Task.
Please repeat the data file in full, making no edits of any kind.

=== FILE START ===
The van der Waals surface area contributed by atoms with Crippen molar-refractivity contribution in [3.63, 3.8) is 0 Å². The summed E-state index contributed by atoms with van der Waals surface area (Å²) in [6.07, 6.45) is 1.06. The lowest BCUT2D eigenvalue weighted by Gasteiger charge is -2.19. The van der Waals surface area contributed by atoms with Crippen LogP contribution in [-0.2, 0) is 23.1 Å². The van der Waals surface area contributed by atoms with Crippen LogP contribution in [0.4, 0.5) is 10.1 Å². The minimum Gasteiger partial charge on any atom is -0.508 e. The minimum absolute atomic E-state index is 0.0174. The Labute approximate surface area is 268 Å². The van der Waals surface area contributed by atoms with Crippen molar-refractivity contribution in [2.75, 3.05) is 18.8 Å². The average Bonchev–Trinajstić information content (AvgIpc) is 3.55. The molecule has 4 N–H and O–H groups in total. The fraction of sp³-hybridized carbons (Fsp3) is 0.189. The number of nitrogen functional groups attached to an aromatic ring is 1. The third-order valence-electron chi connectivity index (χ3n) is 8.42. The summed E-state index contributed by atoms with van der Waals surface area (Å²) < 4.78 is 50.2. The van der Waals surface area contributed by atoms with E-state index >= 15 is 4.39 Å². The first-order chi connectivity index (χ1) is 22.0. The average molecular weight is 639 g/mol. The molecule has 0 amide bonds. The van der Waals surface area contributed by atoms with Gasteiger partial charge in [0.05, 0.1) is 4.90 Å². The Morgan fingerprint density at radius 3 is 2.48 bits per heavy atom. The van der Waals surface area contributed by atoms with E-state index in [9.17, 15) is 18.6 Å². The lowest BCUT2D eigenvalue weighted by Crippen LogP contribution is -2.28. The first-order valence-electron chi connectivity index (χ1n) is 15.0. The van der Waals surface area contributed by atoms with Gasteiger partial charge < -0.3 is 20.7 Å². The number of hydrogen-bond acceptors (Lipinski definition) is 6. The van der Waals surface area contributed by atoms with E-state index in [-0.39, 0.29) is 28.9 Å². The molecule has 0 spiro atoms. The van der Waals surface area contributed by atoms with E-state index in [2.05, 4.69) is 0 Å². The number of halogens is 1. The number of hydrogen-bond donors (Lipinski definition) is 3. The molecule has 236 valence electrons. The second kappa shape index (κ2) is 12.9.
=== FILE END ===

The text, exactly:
The van der Waals surface area contributed by atoms with Crippen molar-refractivity contribution in [3.63, 3.8) is 0 Å². The summed E-state index contributed by atoms with van der Waals surface area (Å²) in [6.07, 6.45) is 1.06. The lowest BCUT2D eigenvalue weighted by Gasteiger charge is -2.19. The van der Waals surface area contributed by atoms with Crippen LogP contribution in [-0.2, 0) is 23.1 Å². The van der Waals surface area contributed by atoms with Crippen LogP contribution in [0.4, 0.5) is 10.1 Å². The minimum Gasteiger partial charge on any atom is -0.508 e. The minimum absolute atomic E-state index is 0.0174. The Labute approximate surface area is 268 Å². The van der Waals surface area contributed by atoms with Crippen molar-refractivity contribution in [2.75, 3.05) is 18.8 Å². The average Bonchev–Trinajstić information content (AvgIpc) is 3.55. The molecule has 4 N–H and O–H groups in total. The fraction of sp³-hybridized carbons (Fsp3) is 0.189. The number of nitrogen functional groups attached to an aromatic ring is 1. The third-order valence-electron chi connectivity index (χ3n) is 8.42. The summed E-state index contributed by atoms with van der Waals surface area (Å²) < 4.78 is 50.2. The van der Waals surface area contributed by atoms with E-state index >= 15 is 4.39 Å². The first-order chi connectivity index (χ1) is 22.0. The average molecular weight is 639 g/mol. The molecule has 0 amide bonds. The van der Waals surface area contributed by atoms with Gasteiger partial charge in [0.05, 0.1) is 4.90 Å². The Morgan fingerprint density at radius 3 is 2.48 bits per heavy atom. The van der Waals surface area contributed by atoms with E-state index in [9.17, 15) is 18.6 Å². The lowest BCUT2D eigenvalue weighted by Crippen LogP contribution is -2.28. The first-order valence-electron chi connectivity index (χ1n) is 15.0. The van der Waals surface area contributed by atoms with Gasteiger partial charge < -0.3 is 20.7 Å². The number of hydrogen-bond acceptors (Lipinski definition) is 6. The van der Waals surface area contributed by atoms with E-state index in [-0.39, 0.29) is 28.9 Å². The molecule has 0 spiro atoms. The van der Waals surface area contributed by atoms with E-state index in [2.05, 4.69) is 0 Å². The number of halogens is 1. The number of hydrogen-bond donors (Lipinski definition) is 3. The molecule has 236 valence electrons. The second kappa shape index (κ2) is 12.9.